When the selling of tee times moved online in a major way, downward pressure on pricing was what people talked about the most. But as technology has become a greater part of the golf experience, the actual dollars and cents it costs to play has become only one aspect of “price.” Meanwhile, ease of booking (or difficulty) has come into play. “Yes, pricing is and will be important,” comments Hendrix, “but the convenience factor associated with buying a tee time is the top concern for the golfer. If the experience is not easy and fast, the course may lose points during the all-important post-round online review.
To his point, reviews and other sharing on social media have grown quickly of late. According to the study, their importance “is up drastically from the NGF’s technology study in 2011,” for the core golfers who participated this time. “Online reputation is critical for businesses and more than half of those surveyed by the NGF say they regularly read ratings and reviews from other consumers.”
As should be the case in any industry that is taking tech seriously, the marketplace is providing course operators with support in the vital area of online reputation. Every GolfNow Plus specialist devotes their training, time and energy to closely monitoring and reply-writing on review sites, whether it be Golf Advisor, Yelp, Facebook, Google or elsewhere.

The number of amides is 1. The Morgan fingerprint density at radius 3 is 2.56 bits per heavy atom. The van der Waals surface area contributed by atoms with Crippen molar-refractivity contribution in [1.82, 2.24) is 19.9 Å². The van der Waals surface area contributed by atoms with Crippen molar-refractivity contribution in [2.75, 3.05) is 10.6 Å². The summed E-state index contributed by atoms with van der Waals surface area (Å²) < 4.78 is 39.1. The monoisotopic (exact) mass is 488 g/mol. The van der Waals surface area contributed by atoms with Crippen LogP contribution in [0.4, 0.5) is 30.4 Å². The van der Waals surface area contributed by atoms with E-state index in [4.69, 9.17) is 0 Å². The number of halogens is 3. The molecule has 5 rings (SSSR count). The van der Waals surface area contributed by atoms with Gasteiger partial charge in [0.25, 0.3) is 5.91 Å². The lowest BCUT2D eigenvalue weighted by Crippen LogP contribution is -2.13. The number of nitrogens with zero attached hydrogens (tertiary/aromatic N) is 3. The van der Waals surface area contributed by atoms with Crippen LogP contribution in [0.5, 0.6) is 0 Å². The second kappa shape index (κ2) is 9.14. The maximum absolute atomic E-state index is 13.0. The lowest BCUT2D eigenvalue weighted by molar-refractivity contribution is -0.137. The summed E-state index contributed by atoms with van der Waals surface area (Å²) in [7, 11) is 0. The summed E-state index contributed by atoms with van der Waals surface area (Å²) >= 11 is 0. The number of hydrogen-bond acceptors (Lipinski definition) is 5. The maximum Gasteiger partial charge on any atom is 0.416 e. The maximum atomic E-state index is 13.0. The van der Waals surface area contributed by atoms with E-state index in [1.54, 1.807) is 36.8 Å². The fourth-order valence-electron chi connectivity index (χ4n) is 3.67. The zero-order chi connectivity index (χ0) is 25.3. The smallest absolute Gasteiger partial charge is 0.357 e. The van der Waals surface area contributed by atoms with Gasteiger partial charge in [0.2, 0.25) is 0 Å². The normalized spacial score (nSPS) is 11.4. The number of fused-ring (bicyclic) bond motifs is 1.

“Managing online reviews about the golf course has become as important as keeping the parking lot clean and the bunkers maintained,” believes Hendrix. “To be great at it, you need to craft each reply to a review so the reader believes your heart is in it. The reply to the review is written just as much for the “reviewer” as it is for all the other anonymous golfers who read reviews but choose not to join the conversation.”
Within the NGF study there are sections referring to composites of various key age demographics. Survey data describing Millennials is particularly interesting to any tech-conscious course operator. For that golfer, the data shows, “texting is how he primarily communicates, so he needs his smartphone nearby.” Hendrix has tracked the use of texting in golf commerce as closely as anyone, and recommends highly that courses become fully functional with it as a means of connecting and selling.
“As sellers it is our responsibility to find low-friction to no-friction ways to sell to consumers, via text platforms,” he says. “Our company offers a text platform for the purposes of commerce and communication, and more and more golf courses are using this service and winning with Millennials and others.”